A big "Amen" to that!

"I have often thought that over the years, we should not have been so willing to perpetuate the myth that public education could assume more and more responsibility for dealing with societal ills that go far beyound the classroom's capacity to remediate."

Lorne, I can't argue with you, but I'm not sure how much this was a matter of the workers in public schools doing things to perpetuate that myth, and how much of it was having this stuff thrust upon us by "experts" on the outside.

Thanks for a great comment!

8/19/2007 5:00 PM  
Blogger Dennis Fermoyle said...

Anonymous, you snuck that one in there while I was typing up a response to Lorne's. But where can I get one of your bumper stickers?

8/19/2007 5:02 PM  
Anonymous Anonymous said...

The more laws like this remove authority from teachers, the more the "empowered" students will be able to run roughshod over us with no disciplinary consequences ("you're not supporting Billy's documented IEP for his B.R.A.T. disorder"), and the worse the state of students' education will become.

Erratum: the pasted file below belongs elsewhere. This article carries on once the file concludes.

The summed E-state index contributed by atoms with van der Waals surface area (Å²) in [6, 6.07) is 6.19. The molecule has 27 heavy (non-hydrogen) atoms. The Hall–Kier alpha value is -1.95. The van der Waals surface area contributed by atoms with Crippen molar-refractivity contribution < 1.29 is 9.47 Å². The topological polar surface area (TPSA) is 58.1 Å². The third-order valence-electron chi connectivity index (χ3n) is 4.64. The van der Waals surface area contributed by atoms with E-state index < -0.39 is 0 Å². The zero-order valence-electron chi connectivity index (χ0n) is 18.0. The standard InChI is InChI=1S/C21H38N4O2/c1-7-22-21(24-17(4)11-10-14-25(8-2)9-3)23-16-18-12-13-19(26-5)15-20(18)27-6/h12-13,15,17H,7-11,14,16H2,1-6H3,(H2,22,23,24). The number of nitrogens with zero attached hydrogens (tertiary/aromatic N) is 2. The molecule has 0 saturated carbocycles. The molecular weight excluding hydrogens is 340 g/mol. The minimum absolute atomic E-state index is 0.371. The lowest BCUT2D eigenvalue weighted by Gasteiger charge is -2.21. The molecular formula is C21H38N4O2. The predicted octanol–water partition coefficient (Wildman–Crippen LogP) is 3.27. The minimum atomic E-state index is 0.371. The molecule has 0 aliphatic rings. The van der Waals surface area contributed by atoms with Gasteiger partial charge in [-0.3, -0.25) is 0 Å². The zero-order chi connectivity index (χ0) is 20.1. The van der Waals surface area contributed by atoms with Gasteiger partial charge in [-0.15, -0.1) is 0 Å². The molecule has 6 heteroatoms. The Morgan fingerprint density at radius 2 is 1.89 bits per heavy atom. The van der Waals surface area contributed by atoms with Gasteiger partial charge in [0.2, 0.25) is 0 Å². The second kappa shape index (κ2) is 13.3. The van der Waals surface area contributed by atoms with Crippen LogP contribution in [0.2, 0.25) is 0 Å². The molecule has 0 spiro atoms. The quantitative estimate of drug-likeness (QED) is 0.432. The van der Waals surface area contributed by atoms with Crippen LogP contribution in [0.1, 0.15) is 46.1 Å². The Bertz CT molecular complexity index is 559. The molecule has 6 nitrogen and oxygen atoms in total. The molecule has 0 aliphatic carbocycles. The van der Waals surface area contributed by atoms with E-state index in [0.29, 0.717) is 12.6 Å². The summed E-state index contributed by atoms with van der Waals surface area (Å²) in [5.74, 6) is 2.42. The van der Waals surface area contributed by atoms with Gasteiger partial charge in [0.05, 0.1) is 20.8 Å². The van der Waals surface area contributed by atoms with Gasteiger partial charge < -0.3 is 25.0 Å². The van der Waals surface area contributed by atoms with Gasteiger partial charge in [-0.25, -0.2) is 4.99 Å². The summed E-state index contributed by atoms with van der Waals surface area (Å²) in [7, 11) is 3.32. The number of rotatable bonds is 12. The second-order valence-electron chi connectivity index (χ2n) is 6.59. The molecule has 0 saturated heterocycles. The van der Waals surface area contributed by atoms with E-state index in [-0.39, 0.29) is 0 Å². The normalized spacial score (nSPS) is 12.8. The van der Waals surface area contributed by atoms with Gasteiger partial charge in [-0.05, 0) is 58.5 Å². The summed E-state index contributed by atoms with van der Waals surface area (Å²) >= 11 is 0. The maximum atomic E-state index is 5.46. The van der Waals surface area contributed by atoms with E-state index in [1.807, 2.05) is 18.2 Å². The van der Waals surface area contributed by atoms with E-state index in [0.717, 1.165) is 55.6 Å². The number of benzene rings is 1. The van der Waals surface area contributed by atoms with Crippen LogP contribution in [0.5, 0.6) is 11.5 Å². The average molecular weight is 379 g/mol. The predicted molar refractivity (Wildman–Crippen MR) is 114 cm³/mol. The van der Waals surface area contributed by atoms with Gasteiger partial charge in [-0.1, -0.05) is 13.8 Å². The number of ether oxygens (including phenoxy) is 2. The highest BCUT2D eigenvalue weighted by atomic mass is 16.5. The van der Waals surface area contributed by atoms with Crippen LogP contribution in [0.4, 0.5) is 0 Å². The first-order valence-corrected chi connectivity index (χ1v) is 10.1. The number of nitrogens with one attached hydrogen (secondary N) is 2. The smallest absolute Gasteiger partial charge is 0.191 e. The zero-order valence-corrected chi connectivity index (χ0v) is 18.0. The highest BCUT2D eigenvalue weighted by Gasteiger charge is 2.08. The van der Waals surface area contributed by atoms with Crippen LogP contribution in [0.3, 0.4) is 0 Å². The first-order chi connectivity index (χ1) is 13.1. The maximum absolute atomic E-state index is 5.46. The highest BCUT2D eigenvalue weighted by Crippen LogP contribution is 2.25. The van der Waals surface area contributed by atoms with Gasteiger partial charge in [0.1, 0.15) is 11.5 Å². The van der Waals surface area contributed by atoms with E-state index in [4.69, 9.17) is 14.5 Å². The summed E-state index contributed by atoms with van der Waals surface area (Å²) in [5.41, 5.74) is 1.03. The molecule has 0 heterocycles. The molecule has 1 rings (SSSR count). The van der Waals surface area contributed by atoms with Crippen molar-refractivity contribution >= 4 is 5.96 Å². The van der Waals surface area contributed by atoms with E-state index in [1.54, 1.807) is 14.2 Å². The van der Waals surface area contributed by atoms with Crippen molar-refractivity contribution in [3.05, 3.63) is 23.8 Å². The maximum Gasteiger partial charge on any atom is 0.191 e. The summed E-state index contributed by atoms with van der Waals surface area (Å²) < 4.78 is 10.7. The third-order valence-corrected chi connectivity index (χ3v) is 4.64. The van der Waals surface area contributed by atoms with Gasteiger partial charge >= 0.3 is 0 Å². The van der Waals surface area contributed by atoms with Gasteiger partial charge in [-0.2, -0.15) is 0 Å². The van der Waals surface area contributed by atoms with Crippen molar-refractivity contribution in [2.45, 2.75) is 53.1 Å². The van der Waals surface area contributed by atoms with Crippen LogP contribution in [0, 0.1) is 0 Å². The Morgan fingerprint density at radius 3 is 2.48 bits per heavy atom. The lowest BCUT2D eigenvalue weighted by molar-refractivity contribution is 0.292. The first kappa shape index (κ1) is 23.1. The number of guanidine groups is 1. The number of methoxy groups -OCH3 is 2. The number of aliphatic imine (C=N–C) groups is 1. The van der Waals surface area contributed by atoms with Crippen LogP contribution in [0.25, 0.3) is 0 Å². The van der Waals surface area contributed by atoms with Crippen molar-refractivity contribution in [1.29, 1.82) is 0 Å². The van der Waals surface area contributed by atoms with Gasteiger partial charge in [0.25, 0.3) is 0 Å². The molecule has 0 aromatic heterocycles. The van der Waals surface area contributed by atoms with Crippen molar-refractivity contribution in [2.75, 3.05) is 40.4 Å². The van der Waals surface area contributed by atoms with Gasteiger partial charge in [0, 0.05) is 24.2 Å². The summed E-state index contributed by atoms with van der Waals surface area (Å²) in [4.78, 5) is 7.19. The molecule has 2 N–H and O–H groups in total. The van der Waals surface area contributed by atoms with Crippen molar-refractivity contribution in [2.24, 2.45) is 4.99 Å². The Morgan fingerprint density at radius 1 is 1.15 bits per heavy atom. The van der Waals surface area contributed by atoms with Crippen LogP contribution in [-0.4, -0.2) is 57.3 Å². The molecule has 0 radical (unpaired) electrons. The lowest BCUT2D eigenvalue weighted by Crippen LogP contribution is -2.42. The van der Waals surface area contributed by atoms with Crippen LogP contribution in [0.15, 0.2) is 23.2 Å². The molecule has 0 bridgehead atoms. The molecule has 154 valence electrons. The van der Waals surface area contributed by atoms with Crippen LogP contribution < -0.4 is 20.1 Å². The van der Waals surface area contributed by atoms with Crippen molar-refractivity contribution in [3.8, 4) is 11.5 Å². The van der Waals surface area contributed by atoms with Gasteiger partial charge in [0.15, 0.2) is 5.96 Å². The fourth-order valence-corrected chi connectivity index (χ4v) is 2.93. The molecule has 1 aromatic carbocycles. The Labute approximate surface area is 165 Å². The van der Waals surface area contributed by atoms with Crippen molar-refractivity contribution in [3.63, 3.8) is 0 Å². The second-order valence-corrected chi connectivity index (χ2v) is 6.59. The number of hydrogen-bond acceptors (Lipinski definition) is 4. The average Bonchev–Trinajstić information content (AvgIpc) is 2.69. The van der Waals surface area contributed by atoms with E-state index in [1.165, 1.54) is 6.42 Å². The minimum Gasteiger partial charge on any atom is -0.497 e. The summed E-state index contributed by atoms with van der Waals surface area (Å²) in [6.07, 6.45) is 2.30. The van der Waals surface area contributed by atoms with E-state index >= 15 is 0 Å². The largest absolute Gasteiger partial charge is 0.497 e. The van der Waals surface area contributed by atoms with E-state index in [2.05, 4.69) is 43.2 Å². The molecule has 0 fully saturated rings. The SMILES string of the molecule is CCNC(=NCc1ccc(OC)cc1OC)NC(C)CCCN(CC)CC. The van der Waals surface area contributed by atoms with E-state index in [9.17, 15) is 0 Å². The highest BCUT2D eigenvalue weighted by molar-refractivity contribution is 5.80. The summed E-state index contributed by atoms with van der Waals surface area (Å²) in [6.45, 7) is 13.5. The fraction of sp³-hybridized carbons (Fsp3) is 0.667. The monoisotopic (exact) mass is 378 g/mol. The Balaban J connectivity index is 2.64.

8/20/2007 4:17 AM  
Blogger Dennis Fermoyle said...

I agree, Anonymous. The court case dealing with this issue involved parents of a kid who had been diagnosed with ADHD. They were unhappy with the public school's IEP, so they wanted the public school to pay for his special education at a private school. Whether or not this kid was truly ADHD, I can't say, but ADHD may well be the most over-diagnosed disorder in the history of mankind. And let's face it; some parents of so-called ADHD kids want to use the IEP to make sure their kids are never held accountable for their behavior.

8/20/2007 7:02 AM  
Anonymous joycemocha said...

Amen, Dennis!

But you run into a similar phenomenon with kids with LD--parents want special ed teachers like myself to wave a magic wand and make their kids get straight As, while allowing the kids the option to skip school for family vacations, not do homework, not take the sped classes that would *help* their kids because "it traumatizes their egos."

Sigh.

Wonder how this is going to impact my job here on the west coast?

8/20/2007 7:55 AM  
Blogger Dennis Fermoyle said...

Joyce, the Supreme Court decision said that the burden of proof would be on the parents UNLESS a state had passed a law directing that the burden of proof be put on it's schools. Obviously, New York's law only affects New York, but I have no idea if states on the West Coast have passed similar laws.

8/20/2007 11:47 AM